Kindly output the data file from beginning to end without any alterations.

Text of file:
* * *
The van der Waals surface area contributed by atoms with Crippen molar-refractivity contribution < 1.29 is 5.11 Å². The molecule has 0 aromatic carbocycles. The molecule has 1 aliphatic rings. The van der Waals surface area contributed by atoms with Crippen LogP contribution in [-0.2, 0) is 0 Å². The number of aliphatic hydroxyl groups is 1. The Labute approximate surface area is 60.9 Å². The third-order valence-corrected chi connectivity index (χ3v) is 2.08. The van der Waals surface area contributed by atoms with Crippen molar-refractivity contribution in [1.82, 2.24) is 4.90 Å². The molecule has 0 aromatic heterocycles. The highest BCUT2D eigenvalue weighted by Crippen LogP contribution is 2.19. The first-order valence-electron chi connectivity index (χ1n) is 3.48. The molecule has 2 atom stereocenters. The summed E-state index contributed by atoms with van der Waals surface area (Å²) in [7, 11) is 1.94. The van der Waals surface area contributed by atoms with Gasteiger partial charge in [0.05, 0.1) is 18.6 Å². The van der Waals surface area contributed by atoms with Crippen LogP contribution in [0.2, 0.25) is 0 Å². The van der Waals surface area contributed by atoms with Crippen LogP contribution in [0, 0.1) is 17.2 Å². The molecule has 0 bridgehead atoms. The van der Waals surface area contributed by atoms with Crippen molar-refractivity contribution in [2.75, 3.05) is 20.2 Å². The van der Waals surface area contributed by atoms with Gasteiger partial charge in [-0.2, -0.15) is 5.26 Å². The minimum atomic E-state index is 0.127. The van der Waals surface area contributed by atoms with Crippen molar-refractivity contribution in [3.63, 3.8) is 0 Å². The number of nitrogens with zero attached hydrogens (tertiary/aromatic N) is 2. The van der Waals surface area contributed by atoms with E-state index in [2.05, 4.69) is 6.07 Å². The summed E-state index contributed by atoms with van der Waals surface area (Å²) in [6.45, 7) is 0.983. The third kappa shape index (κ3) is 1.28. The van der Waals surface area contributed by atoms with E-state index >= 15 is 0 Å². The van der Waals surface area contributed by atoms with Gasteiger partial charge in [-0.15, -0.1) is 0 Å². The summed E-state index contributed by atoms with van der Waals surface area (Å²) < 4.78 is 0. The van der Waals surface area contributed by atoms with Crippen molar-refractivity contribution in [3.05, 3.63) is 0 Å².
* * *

The van der Waals surface area contributed by atoms with Crippen molar-refractivity contribution < 1.29 is 5.11 Å². The molecule has 0 aromatic carbocycles. The molecule has 1 aliphatic rings. The van der Waals surface area contributed by atoms with Crippen LogP contribution in [-0.2, 0) is 0 Å². The number of aliphatic hydroxyl groups is 1. The Labute approximate surface area is 60.9 Å². The third-order valence-corrected chi connectivity index (χ3v) is 2.08. The van der Waals surface area contributed by atoms with Crippen molar-refractivity contribution in [1.82, 2.24) is 4.90 Å². The molecule has 0 aromatic heterocycles. The highest BCUT2D eigenvalue weighted by Crippen LogP contribution is 2.19. The first-order valence-electron chi connectivity index (χ1n) is 3.48. The molecule has 2 atom stereocenters. The summed E-state index contributed by atoms with van der Waals surface area (Å²) in [7, 11) is 1.94. The van der Waals surface area contributed by atoms with Gasteiger partial charge in [0.05, 0.1) is 18.6 Å². The van der Waals surface area contributed by atoms with Crippen LogP contribution in [0.2, 0.25) is 0 Å². The van der Waals surface area contributed by atoms with Crippen LogP contribution in [0, 0.1) is 17.2 Å². The molecule has 0 bridgehead atoms. The van der Waals surface area contributed by atoms with Crippen molar-refractivity contribution in [2.75, 3.05) is 20.2 Å². The van der Waals surface area contributed by atoms with Gasteiger partial charge in [-0.2, -0.15) is 5.26 Å². The minimum atomic E-state index is 0.127. The van der Waals surface area contributed by atoms with Crippen molar-refractivity contribution in [3.63, 3.8) is 0 Å². The number of nitrogens with zero attached hydrogens (tertiary/aromatic N) is 2. The van der Waals surface area contributed by atoms with E-state index in [2.05, 4.69) is 6.07 Å². The summed E-state index contributed by atoms with van der Waals surface area (Å²) in [6.45, 7) is 0.983. The third kappa shape index (κ3) is 1.28. The van der Waals surface area contributed by atoms with E-state index >= 15 is 0 Å². The van der Waals surface area contributed by atoms with Gasteiger partial charge in [-0.15, -0.1) is 0 Å². The summed E-state index contributed by atoms with van der Waals surface area (Å²) < 4.78 is 0. The van der Waals surface area contributed by atoms with Crippen molar-refractivity contribution in [3.05, 3.63) is 0 Å².